Pierre Lahutte elected chairman of ACEA’s Commercial Vehicle Board for 2019

Brussels, 9 January 2019 – The Commercial Vehicle Board of Directors of the European Automobile Manufacturers’ Association (ACEA) has elected Pierre Lahutte as its new Chairman for 2019.

Mr Lahutte is the Brand President of IVECO at CNH Industrial and takes over the chairmanship from Joachim Drees, CEO of MAN Truck & Bus.

As the negotiations between the European Commission, the European Parliament and the Council – the so-called ‘trilogue’ meetings, which mark the final major step in the legislative process – formally kicked off yesterday, ACEA reiterates the need for a well-balanced regulation that is ambitious, but realistic at the same time.

“Our clear priority for the next months is the conclusion of the new regulation introducing the EU’s first-ever CO2 standards for heavy-duty vehicles. The European truck industry is the world’s technological leader in fuel economy, with new trucks that consume less than 1 litre of fuel for 100km per tonne already available on the market,” Pierre Lahutte underlined.

However, the CO2 reduction levels proposed by the EU pose a major challenge for truck manufacturers. Lahutte: “We need to pave the way for viable solutions, keeping in mind that trucks rely almost exclusively on diesel today. This clearly implies a 360-degree approach which not only looks at further optimising vehicles, but also the massive challenge of rolling out the refueling infrastructure necessary for alternatively-powered trucks.”

Indeed, meeting these extremely ambitious CO2 targets will not be possible without major investments in refuelling and charging points, but a clear EU action plan for truck-specific infrastructure is completely lacking today. Ensuring that this is put in place will remain a key priority for ACEA in years to come.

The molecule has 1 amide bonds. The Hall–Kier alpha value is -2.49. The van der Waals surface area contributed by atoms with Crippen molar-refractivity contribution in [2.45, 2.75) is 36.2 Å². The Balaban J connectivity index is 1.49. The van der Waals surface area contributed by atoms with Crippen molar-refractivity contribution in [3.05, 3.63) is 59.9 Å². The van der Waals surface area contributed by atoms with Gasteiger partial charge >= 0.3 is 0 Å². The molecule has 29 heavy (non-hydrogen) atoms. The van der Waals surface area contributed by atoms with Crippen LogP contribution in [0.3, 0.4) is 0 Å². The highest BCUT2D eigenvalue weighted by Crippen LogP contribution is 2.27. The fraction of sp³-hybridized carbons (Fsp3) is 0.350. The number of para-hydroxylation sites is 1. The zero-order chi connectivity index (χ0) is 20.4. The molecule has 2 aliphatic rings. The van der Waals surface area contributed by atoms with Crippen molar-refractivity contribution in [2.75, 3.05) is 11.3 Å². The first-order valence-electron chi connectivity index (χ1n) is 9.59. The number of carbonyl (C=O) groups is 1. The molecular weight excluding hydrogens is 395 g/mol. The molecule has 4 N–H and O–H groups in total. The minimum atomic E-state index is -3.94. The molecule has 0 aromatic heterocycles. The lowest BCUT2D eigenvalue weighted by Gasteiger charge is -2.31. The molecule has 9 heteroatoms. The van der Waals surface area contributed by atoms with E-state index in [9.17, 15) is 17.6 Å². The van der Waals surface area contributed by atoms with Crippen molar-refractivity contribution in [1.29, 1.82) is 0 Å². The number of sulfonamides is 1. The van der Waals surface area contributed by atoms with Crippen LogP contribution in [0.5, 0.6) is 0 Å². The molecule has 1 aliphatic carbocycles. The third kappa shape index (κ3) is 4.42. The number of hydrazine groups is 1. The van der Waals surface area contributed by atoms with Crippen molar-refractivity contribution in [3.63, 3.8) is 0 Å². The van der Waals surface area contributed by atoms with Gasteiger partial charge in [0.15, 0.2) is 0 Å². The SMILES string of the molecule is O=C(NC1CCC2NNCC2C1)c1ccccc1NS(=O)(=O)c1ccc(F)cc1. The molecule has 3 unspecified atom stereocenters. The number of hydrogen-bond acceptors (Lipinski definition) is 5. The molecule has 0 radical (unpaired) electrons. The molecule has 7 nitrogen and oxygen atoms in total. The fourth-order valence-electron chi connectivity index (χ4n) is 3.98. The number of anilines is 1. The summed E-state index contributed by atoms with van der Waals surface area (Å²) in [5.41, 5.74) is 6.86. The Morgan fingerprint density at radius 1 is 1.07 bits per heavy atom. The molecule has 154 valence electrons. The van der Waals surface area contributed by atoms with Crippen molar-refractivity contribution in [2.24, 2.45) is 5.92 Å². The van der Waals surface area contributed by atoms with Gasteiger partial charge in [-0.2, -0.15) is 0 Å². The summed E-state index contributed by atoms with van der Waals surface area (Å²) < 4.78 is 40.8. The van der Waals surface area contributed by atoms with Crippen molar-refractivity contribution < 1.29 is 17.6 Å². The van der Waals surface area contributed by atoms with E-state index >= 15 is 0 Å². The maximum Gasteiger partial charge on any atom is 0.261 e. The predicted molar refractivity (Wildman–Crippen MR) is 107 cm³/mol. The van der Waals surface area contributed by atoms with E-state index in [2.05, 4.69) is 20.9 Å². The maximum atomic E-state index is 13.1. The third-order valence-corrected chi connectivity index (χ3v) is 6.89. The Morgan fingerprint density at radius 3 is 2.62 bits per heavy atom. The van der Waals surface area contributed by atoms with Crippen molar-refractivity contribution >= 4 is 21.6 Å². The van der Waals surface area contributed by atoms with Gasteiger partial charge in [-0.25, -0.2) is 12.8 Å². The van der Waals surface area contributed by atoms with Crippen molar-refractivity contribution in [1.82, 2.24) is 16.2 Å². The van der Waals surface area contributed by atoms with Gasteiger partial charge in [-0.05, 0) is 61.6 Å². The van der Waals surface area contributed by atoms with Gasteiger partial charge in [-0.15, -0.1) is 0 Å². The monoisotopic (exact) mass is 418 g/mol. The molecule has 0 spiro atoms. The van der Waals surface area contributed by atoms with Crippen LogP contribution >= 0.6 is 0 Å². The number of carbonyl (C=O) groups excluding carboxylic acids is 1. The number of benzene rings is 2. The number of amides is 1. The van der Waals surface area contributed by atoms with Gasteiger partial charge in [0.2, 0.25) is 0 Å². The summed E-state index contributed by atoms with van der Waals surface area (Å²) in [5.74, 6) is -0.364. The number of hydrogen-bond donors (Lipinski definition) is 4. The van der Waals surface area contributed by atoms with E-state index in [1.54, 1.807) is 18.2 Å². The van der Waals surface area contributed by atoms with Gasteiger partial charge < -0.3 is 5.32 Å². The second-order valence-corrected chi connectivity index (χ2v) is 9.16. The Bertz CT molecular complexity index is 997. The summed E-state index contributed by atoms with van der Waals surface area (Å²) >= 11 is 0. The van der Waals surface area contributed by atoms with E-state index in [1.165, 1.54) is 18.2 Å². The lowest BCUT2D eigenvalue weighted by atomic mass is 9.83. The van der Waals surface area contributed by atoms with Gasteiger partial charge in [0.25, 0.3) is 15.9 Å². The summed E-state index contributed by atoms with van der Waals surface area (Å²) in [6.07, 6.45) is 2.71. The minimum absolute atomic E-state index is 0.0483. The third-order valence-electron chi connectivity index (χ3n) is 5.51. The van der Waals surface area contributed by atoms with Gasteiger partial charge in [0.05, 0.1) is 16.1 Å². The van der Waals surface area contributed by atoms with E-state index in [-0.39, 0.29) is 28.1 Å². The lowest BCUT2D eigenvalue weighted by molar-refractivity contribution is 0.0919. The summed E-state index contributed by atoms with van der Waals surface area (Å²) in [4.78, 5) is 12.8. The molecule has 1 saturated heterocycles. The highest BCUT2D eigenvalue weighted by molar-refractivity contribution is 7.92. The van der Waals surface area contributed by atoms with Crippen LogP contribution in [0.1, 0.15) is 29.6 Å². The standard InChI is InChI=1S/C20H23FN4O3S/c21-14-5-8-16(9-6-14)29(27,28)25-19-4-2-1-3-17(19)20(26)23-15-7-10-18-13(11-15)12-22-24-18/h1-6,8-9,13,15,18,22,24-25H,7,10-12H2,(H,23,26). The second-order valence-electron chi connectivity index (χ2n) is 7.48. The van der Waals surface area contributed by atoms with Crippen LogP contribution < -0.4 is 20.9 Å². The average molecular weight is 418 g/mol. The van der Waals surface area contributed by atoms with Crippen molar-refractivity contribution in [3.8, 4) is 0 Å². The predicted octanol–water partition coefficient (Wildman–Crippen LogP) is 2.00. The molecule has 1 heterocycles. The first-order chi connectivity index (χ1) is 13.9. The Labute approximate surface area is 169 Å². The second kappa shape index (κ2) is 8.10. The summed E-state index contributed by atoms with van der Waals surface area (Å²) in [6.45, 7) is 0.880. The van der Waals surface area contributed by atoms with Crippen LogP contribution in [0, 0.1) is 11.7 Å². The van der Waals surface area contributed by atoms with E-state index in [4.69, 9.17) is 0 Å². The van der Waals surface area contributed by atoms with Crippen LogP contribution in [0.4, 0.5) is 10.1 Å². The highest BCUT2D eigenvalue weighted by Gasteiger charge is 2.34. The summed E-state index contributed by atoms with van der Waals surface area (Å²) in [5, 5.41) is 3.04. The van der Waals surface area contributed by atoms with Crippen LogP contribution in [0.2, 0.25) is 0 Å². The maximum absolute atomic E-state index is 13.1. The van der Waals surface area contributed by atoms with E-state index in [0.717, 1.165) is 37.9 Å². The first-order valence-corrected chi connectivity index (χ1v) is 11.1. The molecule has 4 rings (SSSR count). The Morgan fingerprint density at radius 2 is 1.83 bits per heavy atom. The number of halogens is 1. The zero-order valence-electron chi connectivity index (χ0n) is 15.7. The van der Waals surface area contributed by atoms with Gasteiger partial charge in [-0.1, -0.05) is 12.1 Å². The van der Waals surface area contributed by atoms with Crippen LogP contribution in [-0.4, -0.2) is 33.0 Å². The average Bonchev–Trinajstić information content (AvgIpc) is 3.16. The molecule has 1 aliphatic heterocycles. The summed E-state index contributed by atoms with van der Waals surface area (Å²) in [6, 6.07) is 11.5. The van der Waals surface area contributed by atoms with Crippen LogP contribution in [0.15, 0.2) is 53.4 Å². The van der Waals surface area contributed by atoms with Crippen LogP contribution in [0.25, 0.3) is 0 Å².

Lahutte: “The jobs of the people who will manufacture the trucks and buses of tomorrow depend on policy makers striking the right balance today. They need to keep in mind that for our customers commercial vehicles are essential investments in capital goods, which are necessary for the proper functioning of our economy and society at large.”

The ACEA Commercial Vehicle Board elects a new Chairman for a yearly term.

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Notes for editors

  • Pierre Lahutte is IVECO Brand President. He was born on 8 March 1972 in Amiens, France.
  • Mr Lahutte holds a Tank Officer degree from the Saumur Cavalry School, a Master’s in Marketing and Technology Management from the NEOMA Rouen Business School, and an MBA from the UMass Isenberg School of Management.
  • He has 20 years of experience in the agricultural-equipment as well as the bus and truck industries, much of which he has gained through roles of increasing responsibility within New Holland, CNH and IVECO.
  • Mr Lahutte was appointed IVECO Brand President in 2014, and in this capacity he joined the Group Executive Council of CNH Industrial. Since then, he has also been a member of the Board of Directors of the European Automobile Manufacturers’ Association (ACEA).

About ACEA

  • The European Automobile Manufacturers’ Association (ACEA) is the Brussels-based trade association of the 15 major car, van, truck and bus producers in Europe.
  • The ACEA commercial vehicle members are DAF Trucks, Daimler Trucks, Iveco, MAN Truck & Bus, Scania, Volkswagen Commercial Vehicles, and Volvo Group.
  • More information can be found on www.acea.be or @ACEA_eu.
  • Contact: Cara McLaughlin, Communications Director, cm@acea.be, +32 2 738 73 45.

About the EU automobile industry

  • 13.3 million people – or 6.1% of the EU employed population – work directly and indirectly in the sector.
  • The 3.4 million jobs in automotive manufacturing represent over 11% of total EU manufacturing employment.
  • Motor vehicles account for some €413 billion in tax contributions in the EU15.
  • The sector is also a key driver of knowledge and innovation, representing Europe's largest private contributor to R&D, with €54 billion invested annually.
  • The automobile industry generates a trade surplus of €90.3 billion for the EU.